Tag: malaria

Maths and numbers


Big data is in. It’s in vogue. Data science has been touted as the sexiest career of the 21st century.

James Mburu loves numbers. He is currently a statistician for a Contract Research Organisation (CRO) that offers statistical consultancy amidst other services such as clinical trial reporting, medical writing and data management services.

He did his undergraduate studies at Moi University in Applied Statistics with computing. He later undertook an MSc in Statistics with a biostatistics bias from Hasselt University. Continue reading “Maths and numbers”


Could it be the end of malaria?


According to WHO, a child dies every minute in Africa due to malaria, that is roughly half a million lives. It is clearly a problem that needs addressing.

Malaria is spread by the Anopheles mosquito when it’s infected by the Plasmodium parasite. Research has shown that disruption of some genes would render the female Anopheles sterile or affect its ability to carry the parasite. But Mendelian laws (remember high school biology Mendel?) restrict the ability of this resistance gene to be inherited to only about half of the mosquito offspring. Gene drive circumvents this and ensures that almost all the offspring and future generations inherit a trait.  This is made possible with the discovery of the century, a technique called CRISPR/ Cas9 that I hope to cover here soon. Continue reading “Could it be the end of malaria?”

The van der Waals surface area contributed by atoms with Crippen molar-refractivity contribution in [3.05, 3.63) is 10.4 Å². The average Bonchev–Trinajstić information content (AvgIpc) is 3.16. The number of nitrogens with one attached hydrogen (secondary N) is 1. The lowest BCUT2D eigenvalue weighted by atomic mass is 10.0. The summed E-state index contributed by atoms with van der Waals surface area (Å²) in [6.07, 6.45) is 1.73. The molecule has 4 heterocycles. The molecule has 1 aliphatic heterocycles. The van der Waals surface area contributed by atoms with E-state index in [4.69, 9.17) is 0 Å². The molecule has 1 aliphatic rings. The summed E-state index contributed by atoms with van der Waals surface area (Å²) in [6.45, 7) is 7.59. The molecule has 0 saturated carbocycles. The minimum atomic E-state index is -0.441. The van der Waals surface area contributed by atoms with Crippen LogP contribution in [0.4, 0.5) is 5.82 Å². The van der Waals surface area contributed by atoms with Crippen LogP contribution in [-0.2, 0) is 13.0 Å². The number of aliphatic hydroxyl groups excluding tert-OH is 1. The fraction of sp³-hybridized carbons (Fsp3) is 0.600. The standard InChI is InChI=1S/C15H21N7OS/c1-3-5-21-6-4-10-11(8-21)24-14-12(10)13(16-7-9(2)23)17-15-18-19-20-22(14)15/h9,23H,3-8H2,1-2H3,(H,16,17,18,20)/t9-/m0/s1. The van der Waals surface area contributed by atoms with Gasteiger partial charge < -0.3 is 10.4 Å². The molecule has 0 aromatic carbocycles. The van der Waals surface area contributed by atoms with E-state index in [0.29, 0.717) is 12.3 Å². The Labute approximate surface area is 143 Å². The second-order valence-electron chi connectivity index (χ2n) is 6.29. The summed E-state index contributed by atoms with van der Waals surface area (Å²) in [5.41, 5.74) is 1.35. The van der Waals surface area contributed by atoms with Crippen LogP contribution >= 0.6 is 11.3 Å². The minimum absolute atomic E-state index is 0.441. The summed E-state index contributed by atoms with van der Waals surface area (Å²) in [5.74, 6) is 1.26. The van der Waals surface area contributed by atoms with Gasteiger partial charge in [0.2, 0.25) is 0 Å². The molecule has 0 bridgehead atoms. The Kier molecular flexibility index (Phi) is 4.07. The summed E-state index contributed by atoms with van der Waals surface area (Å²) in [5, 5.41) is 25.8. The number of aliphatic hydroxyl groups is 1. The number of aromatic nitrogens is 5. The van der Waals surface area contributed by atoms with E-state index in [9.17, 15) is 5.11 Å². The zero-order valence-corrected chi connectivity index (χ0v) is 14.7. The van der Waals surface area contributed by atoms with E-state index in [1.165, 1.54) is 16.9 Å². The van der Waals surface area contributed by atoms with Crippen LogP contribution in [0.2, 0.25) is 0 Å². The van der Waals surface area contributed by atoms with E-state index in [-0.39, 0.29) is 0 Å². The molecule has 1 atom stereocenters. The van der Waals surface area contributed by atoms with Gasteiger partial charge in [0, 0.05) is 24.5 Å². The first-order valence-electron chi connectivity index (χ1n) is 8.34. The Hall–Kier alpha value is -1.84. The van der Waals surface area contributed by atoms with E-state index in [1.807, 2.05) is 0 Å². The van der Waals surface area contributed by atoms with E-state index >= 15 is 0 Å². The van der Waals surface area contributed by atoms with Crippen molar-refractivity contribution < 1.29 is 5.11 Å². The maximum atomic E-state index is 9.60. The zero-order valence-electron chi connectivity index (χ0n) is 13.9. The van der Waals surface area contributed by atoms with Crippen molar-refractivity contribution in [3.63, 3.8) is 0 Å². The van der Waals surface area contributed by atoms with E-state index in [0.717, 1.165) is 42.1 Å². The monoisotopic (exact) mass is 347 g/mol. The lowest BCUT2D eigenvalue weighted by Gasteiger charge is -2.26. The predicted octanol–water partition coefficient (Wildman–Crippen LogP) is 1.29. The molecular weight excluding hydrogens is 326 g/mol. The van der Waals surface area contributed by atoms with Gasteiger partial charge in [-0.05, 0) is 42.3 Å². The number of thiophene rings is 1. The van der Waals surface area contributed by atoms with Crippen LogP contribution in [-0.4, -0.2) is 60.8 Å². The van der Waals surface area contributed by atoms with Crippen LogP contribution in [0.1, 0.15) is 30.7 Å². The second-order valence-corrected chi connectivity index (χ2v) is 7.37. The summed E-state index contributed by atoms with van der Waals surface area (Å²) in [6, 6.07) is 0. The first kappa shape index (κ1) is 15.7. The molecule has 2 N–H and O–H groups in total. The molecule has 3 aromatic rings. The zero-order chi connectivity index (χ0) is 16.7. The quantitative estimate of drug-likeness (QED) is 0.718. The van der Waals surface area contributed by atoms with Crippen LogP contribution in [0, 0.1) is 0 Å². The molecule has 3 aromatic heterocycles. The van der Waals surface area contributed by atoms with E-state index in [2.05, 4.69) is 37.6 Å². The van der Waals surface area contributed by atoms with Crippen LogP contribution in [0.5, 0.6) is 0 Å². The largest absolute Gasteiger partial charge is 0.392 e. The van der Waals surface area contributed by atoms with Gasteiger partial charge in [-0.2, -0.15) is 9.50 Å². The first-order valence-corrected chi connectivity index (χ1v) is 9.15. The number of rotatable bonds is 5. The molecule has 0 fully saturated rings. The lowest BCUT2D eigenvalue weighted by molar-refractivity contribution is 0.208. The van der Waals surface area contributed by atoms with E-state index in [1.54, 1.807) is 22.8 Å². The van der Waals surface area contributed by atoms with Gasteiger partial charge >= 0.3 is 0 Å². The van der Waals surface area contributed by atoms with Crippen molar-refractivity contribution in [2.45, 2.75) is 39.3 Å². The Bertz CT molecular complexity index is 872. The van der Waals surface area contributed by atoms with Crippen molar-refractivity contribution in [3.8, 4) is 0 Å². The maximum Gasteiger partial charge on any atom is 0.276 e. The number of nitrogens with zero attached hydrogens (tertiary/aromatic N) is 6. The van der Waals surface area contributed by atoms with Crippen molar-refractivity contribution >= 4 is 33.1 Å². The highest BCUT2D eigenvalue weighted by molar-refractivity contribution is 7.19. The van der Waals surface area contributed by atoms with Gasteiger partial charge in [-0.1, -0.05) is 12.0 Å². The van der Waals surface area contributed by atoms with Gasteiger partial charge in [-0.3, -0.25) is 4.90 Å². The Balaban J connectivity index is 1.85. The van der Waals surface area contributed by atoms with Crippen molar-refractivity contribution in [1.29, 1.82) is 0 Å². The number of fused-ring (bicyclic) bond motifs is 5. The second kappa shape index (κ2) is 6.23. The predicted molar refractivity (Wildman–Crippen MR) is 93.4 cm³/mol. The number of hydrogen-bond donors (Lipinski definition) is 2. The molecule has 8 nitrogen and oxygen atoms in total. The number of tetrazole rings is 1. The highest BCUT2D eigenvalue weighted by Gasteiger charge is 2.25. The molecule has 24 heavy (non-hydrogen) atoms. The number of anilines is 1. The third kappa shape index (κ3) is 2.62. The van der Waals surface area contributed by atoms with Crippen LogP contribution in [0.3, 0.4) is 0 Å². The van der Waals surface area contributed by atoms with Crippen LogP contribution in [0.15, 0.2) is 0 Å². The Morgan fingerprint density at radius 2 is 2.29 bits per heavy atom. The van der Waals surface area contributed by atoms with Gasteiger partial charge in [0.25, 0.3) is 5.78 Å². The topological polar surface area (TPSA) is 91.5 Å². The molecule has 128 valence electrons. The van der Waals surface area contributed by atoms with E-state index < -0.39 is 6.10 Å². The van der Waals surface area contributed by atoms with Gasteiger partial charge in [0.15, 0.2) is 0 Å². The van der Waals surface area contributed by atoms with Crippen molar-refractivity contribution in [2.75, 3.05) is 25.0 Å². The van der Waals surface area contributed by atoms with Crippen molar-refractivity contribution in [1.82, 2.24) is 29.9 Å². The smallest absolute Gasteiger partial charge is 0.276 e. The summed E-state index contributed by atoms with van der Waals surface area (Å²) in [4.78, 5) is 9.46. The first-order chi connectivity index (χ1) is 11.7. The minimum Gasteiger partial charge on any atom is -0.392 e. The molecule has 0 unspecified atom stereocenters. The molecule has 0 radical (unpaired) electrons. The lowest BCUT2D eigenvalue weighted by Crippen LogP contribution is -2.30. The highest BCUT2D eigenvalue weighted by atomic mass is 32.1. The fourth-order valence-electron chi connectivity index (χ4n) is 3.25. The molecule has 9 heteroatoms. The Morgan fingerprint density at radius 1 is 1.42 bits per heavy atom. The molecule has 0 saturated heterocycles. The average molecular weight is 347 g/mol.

Grave future of antibiotics

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John had recently been complaining of abdominal pains and upon hospital examination was scheduled for an appendectomy – removal of the appendix. It is ideally a low risk surgery. However, he did not make it out of the hospital due to a post-surgical bacterial infection.

This is a hypothetical scenario but we are most certainly inching closer to it if the current trend of antibiotic abuse continues. First line drugs for diseases such as malaria and tuberculosis are quickly becoming ineffectual. A small graze on your leg might be the reason for an amputation because there will be no drugs to keep infections at bay. We will drop like flies and leave earth in very undignified ways.

Antibiotic resistance comes about when bacteria mutate; rendering the drugs previously used against them either ineffective or less effective. It is currently classified as a serious threat to global public health by the World Health Organization. In retrospect, no antibiotic has been discovered in the past approximately 25 years. Continue reading “Grave future of antibiotics”